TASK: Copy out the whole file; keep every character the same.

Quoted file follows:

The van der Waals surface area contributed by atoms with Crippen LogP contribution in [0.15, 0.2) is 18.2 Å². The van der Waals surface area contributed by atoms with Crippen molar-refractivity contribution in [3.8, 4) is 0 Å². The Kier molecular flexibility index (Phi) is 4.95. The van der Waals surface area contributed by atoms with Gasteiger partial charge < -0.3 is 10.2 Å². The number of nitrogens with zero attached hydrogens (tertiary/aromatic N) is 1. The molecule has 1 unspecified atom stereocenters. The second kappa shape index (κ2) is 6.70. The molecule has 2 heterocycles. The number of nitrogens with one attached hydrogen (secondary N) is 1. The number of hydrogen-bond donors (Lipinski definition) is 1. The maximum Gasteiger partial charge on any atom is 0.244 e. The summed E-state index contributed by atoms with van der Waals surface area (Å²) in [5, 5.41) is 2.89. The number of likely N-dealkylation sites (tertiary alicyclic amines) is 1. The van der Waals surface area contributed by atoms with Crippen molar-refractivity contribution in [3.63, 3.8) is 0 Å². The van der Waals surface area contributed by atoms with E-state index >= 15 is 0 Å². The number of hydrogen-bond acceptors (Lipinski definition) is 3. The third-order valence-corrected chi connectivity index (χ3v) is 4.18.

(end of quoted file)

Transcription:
The van der Waals surface area contributed by atoms with Crippen LogP contribution in [0.15, 0.2) is 18.2 Å². The van der Waals surface area contributed by atoms with Crippen molar-refractivity contribution in [3.8, 4) is 0 Å². The Kier molecular flexibility index (Phi) is 4.95. The van der Waals surface area contributed by atoms with Gasteiger partial charge < -0.3 is 10.2 Å². The number of nitrogens with zero attached hydrogens (tertiary/aromatic N) is 1. The molecule has 1 unspecified atom stereocenters. The second kappa shape index (κ2) is 6.70. The molecule has 2 heterocycles. The number of nitrogens with one attached hydrogen (secondary N) is 1. The number of hydrogen-bond donors (Lipinski definition) is 1. The maximum Gasteiger partial charge on any atom is 0.244 e. The summed E-state index contributed by atoms with van der Waals surface area (Å²) in [5, 5.41) is 2.89. The number of likely N-dealkylation sites (tertiary alicyclic amines) is 1. The van der Waals surface area contributed by atoms with Crippen molar-refractivity contribution in [3.63, 3.8) is 0 Å². The van der Waals surface area contributed by atoms with E-state index >= 15 is 0 Å². The number of hydrogen-bond acceptors (Lipinski definition) is 3. The third-order valence-corrected chi connectivity index (χ3v) is 4.18.